I was a kretek (clove cigarette) smoker for almost two years. When I first started smoking clove cigarettes in Kalimantan during a voluntary placement, I remember an older volunteer warned me, “Be careful with those things, they can be too nice.”
Smiling, I foolishly said, “Don’t worry, I’ve never been addicted to cigarettes, I’m just a social smoker.” In truth, I had deceived myself – the kretek’s cloves were so aromatic and they aligned perfectly with coffee – I forgot that I was smoking tobacco. Soon I was chain-smoking at social gatherings. One morning after seeing a pyramid of empty cigarette packets, it dawned on me that I was an addict and miserably I matted down my knotty hair and slouched to a nearby toko to sooth my throbbing head. Later I turned into a troll – I’d groan if I didn’t get my kretek and coffee fix. After an evening of socialising with friends, sometimes I would hide a kretek in an old shoe so that there would always be one to ease me in the morning. Sometimes my husband or a friend would bloody find it.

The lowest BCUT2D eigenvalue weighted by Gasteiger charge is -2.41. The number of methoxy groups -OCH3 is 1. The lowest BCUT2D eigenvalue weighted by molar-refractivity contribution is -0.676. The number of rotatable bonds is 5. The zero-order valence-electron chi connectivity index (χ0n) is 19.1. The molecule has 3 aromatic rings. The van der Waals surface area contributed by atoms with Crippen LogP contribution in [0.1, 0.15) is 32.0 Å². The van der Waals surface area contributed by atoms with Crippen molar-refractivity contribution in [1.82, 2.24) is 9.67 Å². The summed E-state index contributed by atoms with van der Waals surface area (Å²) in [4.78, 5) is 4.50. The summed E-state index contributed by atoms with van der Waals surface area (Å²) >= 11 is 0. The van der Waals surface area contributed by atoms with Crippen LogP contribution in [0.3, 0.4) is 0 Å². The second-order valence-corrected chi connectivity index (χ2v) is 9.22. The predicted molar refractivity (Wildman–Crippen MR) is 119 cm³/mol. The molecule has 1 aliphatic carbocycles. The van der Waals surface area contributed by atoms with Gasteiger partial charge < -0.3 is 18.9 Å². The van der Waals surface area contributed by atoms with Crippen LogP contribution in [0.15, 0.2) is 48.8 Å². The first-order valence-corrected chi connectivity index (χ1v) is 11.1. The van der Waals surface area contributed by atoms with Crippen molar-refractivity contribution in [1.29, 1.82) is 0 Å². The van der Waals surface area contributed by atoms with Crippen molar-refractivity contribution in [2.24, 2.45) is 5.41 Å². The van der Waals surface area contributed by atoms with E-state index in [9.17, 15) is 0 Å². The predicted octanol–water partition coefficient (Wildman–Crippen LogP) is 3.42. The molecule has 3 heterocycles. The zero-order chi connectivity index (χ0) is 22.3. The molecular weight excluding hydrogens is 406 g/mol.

It is precisely because the cloves are so ‘nice’ – marinating, even hiding the taste of tobacco – that I became hooked. Obviously I don’t want to upset the kretek community, but at the very least I can tell you a bit about kreteks, the kretek culture and just how and why kreteks can be dangerously nice.
The onomatopoeic word ‘kretek’, is derived from the crackling sound that the cloves make as they pop and burn with each inhalation. They were first invented by Jamahri of Kudus in Central Java in 1880. An asthma sufferer, Jamahri first rubbed clove oil on his chest (the oil can be toxic if consumed); however he later discovered that when cloves were inhaled with tobacco he could breathe more easily. It is the compound eugenol in the cloves that give kreteks their distinctive aroma – eugenol is an antiseptic and anaesthetic which numbs the throat. Despite their origins however, kreteks are not a healthy alternative and studies have shown that the health effects are similar to conventional cigarettes (although some kreteks contain more nicotine and tar).